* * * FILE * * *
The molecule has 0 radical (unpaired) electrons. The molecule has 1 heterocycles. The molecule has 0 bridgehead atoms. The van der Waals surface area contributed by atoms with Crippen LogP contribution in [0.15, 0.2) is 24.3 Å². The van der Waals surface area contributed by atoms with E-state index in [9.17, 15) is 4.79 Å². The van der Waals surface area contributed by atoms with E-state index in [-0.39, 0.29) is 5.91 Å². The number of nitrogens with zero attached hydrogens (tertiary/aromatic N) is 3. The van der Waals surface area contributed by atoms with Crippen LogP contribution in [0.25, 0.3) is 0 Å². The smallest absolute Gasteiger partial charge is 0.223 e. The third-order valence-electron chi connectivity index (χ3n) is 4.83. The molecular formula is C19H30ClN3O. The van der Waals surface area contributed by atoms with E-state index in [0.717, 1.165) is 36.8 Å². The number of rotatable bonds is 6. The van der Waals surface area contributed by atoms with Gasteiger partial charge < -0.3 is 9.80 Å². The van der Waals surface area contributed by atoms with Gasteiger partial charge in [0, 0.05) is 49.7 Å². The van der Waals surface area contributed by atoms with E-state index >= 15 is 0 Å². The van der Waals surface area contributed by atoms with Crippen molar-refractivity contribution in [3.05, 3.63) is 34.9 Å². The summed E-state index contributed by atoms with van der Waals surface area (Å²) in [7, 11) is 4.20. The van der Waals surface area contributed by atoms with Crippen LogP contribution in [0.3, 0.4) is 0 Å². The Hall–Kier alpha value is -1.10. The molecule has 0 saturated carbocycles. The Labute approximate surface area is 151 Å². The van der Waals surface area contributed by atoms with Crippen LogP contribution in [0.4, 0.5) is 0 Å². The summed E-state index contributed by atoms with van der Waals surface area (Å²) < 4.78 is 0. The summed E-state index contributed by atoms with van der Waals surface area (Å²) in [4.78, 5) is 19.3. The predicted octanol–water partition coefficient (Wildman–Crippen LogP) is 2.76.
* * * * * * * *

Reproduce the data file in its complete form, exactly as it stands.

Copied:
The molecule has 0 radical (unpaired) electrons. The molecule has 1 heterocycles. The molecule has 0 bridgehead atoms. The van der Waals surface area contributed by atoms with Crippen LogP contribution in [0.15, 0.2) is 24.3 Å². The van der Waals surface area contributed by atoms with E-state index in [9.17, 15) is 4.79 Å². The van der Waals surface area contributed by atoms with E-state index in [-0.39, 0.29) is 5.91 Å². The number of nitrogens with zero attached hydrogens (tertiary/aromatic N) is 3. The van der Waals surface area contributed by atoms with Crippen LogP contribution in [0.25, 0.3) is 0 Å². The smallest absolute Gasteiger partial charge is 0.223 e. The third-order valence-electron chi connectivity index (χ3n) is 4.83. The molecular formula is C19H30ClN3O. The van der Waals surface area contributed by atoms with E-state index in [0.717, 1.165) is 36.8 Å². The number of rotatable bonds is 6. The van der Waals surface area contributed by atoms with Gasteiger partial charge < -0.3 is 9.80 Å². The van der Waals surface area contributed by atoms with Gasteiger partial charge in [0, 0.05) is 49.7 Å². The van der Waals surface area contributed by atoms with E-state index >= 15 is 0 Å². The van der Waals surface area contributed by atoms with Crippen molar-refractivity contribution in [3.05, 3.63) is 34.9 Å². The summed E-state index contributed by atoms with van der Waals surface area (Å²) in [7, 11) is 4.20. The van der Waals surface area contributed by atoms with Crippen LogP contribution in [0.3, 0.4) is 0 Å². The Hall–Kier alpha value is -1.10. The molecule has 0 saturated carbocycles. The Labute approximate surface area is 151 Å². The van der Waals surface area contributed by atoms with Crippen LogP contribution in [0.4, 0.5) is 0 Å². The summed E-state index contributed by atoms with van der Waals surface area (Å²) < 4.78 is 0. The summed E-state index contributed by atoms with van der Waals surface area (Å²) in [4.78, 5) is 19.3. The predicted octanol–water partition coefficient (Wildman–Crippen LogP) is 2.76.